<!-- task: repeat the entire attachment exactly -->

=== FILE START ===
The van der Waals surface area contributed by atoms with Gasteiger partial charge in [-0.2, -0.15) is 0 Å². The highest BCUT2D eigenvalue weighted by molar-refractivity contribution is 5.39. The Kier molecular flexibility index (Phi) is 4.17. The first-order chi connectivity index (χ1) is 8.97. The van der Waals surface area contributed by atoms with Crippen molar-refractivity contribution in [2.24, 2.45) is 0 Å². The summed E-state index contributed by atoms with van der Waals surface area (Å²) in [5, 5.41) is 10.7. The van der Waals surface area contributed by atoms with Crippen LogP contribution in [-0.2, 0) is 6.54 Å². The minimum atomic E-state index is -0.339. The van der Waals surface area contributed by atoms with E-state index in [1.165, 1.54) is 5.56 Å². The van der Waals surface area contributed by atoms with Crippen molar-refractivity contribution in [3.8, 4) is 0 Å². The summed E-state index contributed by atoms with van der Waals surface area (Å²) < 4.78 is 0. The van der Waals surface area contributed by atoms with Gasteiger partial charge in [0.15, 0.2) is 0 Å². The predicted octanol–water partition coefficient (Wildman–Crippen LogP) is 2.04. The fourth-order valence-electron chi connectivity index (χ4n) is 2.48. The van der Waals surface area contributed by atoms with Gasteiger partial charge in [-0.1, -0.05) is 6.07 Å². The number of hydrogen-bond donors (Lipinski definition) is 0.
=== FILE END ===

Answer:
The van der Waals surface area contributed by atoms with Gasteiger partial charge in [-0.2, -0.15) is 0 Å². The highest BCUT2D eigenvalue weighted by molar-refractivity contribution is 5.39. The Kier molecular flexibility index (Phi) is 4.17. The first-order chi connectivity index (χ1) is 8.97. The van der Waals surface area contributed by atoms with Crippen molar-refractivity contribution in [2.24, 2.45) is 0 Å². The summed E-state index contributed by atoms with van der Waals surface area (Å²) in [5, 5.41) is 10.7. The van der Waals surface area contributed by atoms with Crippen LogP contribution in [-0.2, 0) is 6.54 Å². The minimum atomic E-state index is -0.339. The van der Waals surface area contributed by atoms with E-state index in [1.165, 1.54) is 5.56 Å². The van der Waals surface area contributed by atoms with Crippen molar-refractivity contribution in [3.8, 4) is 0 Å². The summed E-state index contributed by atoms with van der Waals surface area (Å²) < 4.78 is 0. The van der Waals surface area contributed by atoms with Gasteiger partial charge in [0.15, 0.2) is 0 Å². The predicted octanol–water partition coefficient (Wildman–Crippen LogP) is 2.04. The fourth-order valence-electron chi connectivity index (χ4n) is 2.48. The van der Waals surface area contributed by atoms with Gasteiger partial charge in [-0.1, -0.05) is 6.07 Å². The number of hydrogen-bond donors (Lipinski definition) is 0.